[The reaction we have to some of the non-posthumous cases I discuss involving reproduction without attribution because of anonymity and the like] seems to depend on an assumption of (at least some consequentialist) moral reasoning that there is an “experience requirement” such that “a state of affairs can make me better off only if, in one way or another,” it feeds back into my experience. L.W. Sumner, Welfare, Happiness, and Ethics 127 (1996). Even among consequentialists, this requirement is hotly debated. See id. at 124-28. If my brother’s plane crashes in the Indian Ocean and as far as I know he has drowned, is my life made better off in a world where he actually washes up on a desert island populated by benevolent and beautiful people without any communication with the outside world, rather than in a world where he actually drowns? People have conflicting intuitions about this kind of case, but in terms of legal-system design we do not generally care about unexperienced harms, as is most evident in areas like tort and the requirement of standing. That said, while my account of attributional parenthood treats experience as a necessary requirement, it is not clear to me that someone who did not adopt this requirement would reach a different answer to any of the main cases I discuss.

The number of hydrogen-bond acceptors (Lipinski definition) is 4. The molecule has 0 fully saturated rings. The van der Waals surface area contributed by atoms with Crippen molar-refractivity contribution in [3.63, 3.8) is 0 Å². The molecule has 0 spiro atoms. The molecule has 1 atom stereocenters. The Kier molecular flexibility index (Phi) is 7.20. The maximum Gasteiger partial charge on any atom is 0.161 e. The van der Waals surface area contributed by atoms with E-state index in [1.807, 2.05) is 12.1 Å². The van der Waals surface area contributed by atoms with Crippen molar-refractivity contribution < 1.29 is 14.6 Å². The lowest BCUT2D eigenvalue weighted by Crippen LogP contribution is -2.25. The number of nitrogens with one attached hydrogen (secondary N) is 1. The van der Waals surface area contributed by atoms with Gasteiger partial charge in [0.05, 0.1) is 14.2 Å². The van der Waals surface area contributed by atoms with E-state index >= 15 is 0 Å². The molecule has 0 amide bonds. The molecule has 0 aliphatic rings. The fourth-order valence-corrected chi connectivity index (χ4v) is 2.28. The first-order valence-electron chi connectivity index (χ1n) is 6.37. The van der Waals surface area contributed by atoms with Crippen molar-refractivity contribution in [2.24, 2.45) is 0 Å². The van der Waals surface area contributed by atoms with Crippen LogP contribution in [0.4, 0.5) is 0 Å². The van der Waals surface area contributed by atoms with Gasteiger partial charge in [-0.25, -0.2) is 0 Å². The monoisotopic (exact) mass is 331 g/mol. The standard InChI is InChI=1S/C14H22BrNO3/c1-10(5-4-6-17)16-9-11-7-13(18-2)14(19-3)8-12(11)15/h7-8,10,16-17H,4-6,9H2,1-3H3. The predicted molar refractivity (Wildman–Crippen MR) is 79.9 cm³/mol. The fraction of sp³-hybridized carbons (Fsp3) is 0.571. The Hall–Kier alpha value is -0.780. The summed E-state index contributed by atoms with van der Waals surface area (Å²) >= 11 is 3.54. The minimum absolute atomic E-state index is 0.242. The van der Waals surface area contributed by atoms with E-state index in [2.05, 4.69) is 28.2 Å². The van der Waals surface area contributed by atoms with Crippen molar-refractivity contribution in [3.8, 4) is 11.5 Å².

A different issue, that I do not develop in any depth here, relates to posthumous harms and whether someone must be currently living to suffer the harms we are discussing. This represents a special version of the experience-requirement question, although one where there seems to be more uniformity in intuitions. Consider Baltimore’s posthumously naming an airport after Thurgood Marshall. While it may be better for a number of people (his descendants, his admirers, etc.) for this to occur, it seems odd to think it was better for him after he died. Nor do we think he is harmed if he is posthumously slandered. “Dying has precious few consolations, but surely one of them is that beyond that threshold we are safe from any further misfortunes.” Id. at 127. Thus, for those who believe that what happens after death cannot affect our welfare, the posthumous harvesting of sperm (or perhaps harvesting from those in persistent vegetative states) cannot make that individual worse off. That said, it may be that the fear, while alive, of becoming a parent when dead may itself be a sufficient justification for a rule preventing posthumous use without prior consent. See John A. Robertson, Posthumous Reproduction, 69 Ind. L.J. 1027, 1031 & n.18 (1994). It may also be that maintaining taboos about the treatment of dead bodies is desirable not because of their effect on the dead, who are beyond harm, but because they support norms preventing the violations of bodily integrity of the living. See Michael H. Shapiro, Illicit Reasons and Means for Reproduction: On Excessive Choice and Categorical and Technological Imperatives, 47 Hastings L.J. 1081, 1132 (1996). This is a kind of “modified-experience” argument, see generally Scott Altman, (Com)modifying Experience, 65 S. Cal. L. Rev. 293 (1991), the plausibility of which I leave for another day. At most, however, this argument would generate a rule against sperm harvesting and other bodily integrity violations of the dead, not hypotheticals like the bathtub case involving dead individuals.